Monday, July 19, 2010

Week 5 - Ruiz

This week I went to a guest lecture conference that was held for the new incoming plastic surgery residents. This week an attending physician from the Memorial Sloan-Kettering clinic came and gave a lecture on mandible reconstruction. I was really impressed with the depth of knowledge that a doctor needs for just this one type of procedure! The guest lecturer gave us a very thorough review, starting with an explanation of the main considerations – function, form, composition, etc. – which must be taken into account when planning this operation. He especially stressed knowing everything there is to know about the gold standard flap used for mandible reconstruction: the fibula flap. He showed us many detailed images showing us the critical anatomy of the fibula, and explained that the greatest advantage to using this flap is that it has a segmented blood supply. This unique characteristic essentially means that the fibula is a flap that can be shaped and optimized for many types of mandible reconstructions. We then went through a number of case examples in which he called upon the residents to help him plan out mandible reconstruction surgeries for each patient in each case. I really enjoyed the discussion and debate surrounding different real-world cases, in addition to connecting our anatomy knowledge of the flaps and the mandible with the reconstruction goals of the procedure.

I was also able to attend patient rounds and office patient consults with Dr. Grant. This week a diverse array of patients were seen. Some had just had a nasal reconstruction operation, some were coming in for office procedures (i.e. liposuction or facial augmentation using injectable dermal fillers), and others came for first-time consults about eyelid alteration surgeries and breast implant procedures. I am still very surprised by how expensive plastic surgery is! For instance, one Asian teenager came in wanting eyelid surgery, and she was told that having the operation to “create” more Caucasian-looking eyelids would cost about $4000. Another patient came in seeking facial augmentation to remove her wrinkles. Dr. Grant told her that he would need to use 2-3 tubes of dermal filler – with each tube costing about $750. I understand that these procedures help the patients feel better about themselves and happier in general, but I wonder how these prices got to be so high…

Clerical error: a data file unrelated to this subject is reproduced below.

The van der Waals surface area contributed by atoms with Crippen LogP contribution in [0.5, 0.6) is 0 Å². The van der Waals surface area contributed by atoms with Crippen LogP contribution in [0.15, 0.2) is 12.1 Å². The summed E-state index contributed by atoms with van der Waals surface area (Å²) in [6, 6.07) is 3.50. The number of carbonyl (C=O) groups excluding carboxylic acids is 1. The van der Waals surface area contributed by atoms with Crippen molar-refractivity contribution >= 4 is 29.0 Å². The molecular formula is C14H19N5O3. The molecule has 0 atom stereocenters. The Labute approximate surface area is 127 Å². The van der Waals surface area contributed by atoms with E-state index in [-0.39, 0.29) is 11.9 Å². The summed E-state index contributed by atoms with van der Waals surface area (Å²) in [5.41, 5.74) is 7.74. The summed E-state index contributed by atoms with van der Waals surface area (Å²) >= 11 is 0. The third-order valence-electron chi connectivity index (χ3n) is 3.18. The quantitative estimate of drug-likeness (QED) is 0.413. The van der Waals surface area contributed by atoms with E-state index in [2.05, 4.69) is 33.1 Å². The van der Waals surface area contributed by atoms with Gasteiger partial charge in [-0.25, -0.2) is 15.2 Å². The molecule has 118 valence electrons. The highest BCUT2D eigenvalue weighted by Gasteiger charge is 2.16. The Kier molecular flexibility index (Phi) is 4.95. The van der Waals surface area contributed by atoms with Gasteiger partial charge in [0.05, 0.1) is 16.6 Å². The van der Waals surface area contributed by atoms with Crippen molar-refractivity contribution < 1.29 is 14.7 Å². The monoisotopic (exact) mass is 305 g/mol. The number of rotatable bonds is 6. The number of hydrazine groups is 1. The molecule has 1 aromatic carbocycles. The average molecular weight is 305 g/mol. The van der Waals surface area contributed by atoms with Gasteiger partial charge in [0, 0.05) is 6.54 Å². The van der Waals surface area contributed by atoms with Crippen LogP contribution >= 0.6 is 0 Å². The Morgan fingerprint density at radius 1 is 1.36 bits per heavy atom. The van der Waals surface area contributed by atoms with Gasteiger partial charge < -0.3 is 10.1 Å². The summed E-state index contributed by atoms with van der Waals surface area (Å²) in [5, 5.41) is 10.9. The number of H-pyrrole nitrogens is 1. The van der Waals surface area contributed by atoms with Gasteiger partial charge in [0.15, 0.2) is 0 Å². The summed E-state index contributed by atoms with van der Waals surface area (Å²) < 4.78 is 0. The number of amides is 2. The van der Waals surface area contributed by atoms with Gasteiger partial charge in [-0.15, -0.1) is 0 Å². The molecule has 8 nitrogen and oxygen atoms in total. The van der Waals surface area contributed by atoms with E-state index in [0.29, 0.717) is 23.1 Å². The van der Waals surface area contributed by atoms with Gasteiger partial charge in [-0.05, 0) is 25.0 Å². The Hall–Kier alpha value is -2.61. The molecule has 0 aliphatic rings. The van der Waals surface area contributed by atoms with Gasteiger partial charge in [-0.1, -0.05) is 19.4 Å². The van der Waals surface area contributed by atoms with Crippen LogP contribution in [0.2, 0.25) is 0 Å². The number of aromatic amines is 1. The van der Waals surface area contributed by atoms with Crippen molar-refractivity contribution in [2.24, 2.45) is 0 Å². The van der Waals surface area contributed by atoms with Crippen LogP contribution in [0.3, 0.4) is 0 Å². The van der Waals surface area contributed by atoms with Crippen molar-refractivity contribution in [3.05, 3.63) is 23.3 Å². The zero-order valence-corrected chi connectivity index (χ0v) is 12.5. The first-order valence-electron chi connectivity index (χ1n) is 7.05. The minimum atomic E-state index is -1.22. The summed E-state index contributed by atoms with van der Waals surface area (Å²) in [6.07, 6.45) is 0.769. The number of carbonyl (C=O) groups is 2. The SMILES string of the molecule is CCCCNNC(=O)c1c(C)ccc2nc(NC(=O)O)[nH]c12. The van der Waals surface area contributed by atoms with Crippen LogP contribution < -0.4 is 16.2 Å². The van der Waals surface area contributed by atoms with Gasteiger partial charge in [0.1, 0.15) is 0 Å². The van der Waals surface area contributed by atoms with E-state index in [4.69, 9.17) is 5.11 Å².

Another interesting aspect of my week was shadowing in the ER with Dr. Sperling. He gave me a full tour of the Emergency Department and explained the triage process and how patients were sequestered into different wings of the ER. I then paired up with one of the ER attendings to observe how they treated and diagnosed incoming patients to the ER. I never really realized how much problem-solving is involved with ER diagnostics! One of the attending physicians told me that “we always assume that the patient has a very serious/dangerous condition until proven otherwise.” In narrowing down the possible conditions, a lot of the discussion, lab tests, and diagnostics in the ER are used as forms of evidence that the ER doctors must then gather, organize, interpret, and integrate into one final diagnosis. This was a very different (but equally interesting) kind of clinic compared to the plastic surgery patient consults that I’ve observed with Dr. Grant!

In my spare time this week I have been working hard analyzing the literature and current perspectives on injectable dermal fillers for my research project. In the middle of the week I drafted up an outline for my review/ analysis and discussed the pros and cons of it with Dr. Grant. I have come up with a few theories on how nanotechnology and biomedical engineering can enhance the field of dermal fillers, and in the next week I plan to flesh out these ideas, back them up with current research findings, and hopefully finish a more polished rough draft of my review.

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